The study was funded by the National Institute on Aging (NIA) not Big Pharma. But NIA is so collegial with hormone makers, it funded the North American Menopause Society's entire 2009 annual meeting replete with Wyeth-funded doctor presenters and even Wyeth employee presenters. It also invited top Wyeth officials for a "Where Are We Now?" meeting soon after its products were linked to cancer/heart disease/blood clots/stroke/dementia.

Even if HRT did lower Alzheimer risk--would it be ethical to prescribe it in light of its other risks or even conduct trials? HRT's negative cognitive effects are so well known, a 2006 Reuters story began, "Regular exercise may prevent the mental decline associated with the long-term use of hormone replacement therapy (HRT)." And two studies in the January 13, 2009 issue of Neurology link HRT to brain shrinkage.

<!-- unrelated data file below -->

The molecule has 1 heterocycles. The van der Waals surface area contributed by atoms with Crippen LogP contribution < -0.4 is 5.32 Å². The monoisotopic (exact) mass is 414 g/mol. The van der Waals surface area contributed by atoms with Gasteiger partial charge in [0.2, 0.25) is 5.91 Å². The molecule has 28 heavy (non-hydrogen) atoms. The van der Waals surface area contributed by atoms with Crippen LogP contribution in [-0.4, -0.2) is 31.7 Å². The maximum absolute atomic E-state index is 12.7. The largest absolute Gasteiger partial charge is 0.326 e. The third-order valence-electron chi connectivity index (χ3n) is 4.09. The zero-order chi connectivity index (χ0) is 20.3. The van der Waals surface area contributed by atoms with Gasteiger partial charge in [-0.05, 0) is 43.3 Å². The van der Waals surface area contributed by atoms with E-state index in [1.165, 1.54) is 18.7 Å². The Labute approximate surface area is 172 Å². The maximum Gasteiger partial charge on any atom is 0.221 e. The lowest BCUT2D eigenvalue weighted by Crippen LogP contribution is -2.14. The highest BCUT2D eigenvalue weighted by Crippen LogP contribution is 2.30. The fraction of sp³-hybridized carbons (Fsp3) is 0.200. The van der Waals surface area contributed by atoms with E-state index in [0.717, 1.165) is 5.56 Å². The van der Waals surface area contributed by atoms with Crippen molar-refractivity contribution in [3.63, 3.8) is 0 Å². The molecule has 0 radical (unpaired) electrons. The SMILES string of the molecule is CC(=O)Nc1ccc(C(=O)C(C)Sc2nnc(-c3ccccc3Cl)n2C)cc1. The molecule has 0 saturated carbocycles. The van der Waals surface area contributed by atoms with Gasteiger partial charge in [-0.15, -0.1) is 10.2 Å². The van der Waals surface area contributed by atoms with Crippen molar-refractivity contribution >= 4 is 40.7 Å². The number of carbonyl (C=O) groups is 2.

Hormone markers have also floated the idea that early HRT would prevent heart disease and/or cancer. But a 2011 analysis from the Million Women Study, sponsored by England's National Health Service, found women who took hormones the earliest, before or soon after the onset of menopause, were at the greatest risk of getting breast cancer.

Why does the government let--and even help--Big Pharma market HRT like it's a brand new product instead of the cause of two cancer epidemics--so far? Would anyone tell cigarette smokers to start smoking earlier?

*************

The complete story of unethical marketing of HRT to women is found in Martha Rosenberg's recent book, Born with a Junk Food Deficiency.

© Scoop Media

 
 
 
 
 
Top Scoops Headlines

 

Gordon Campbell: On Donald Trump, And Dr Dre

For the past few months, you, me, and Rupert Murdoch have been waiting for the wheels to fall off the Trump campaign, and for some drab incarnation of business-as-usual (Jeb Bush, Scott Walker) to emerge as the real Republican standard bearer in next year’s presidential election... More>>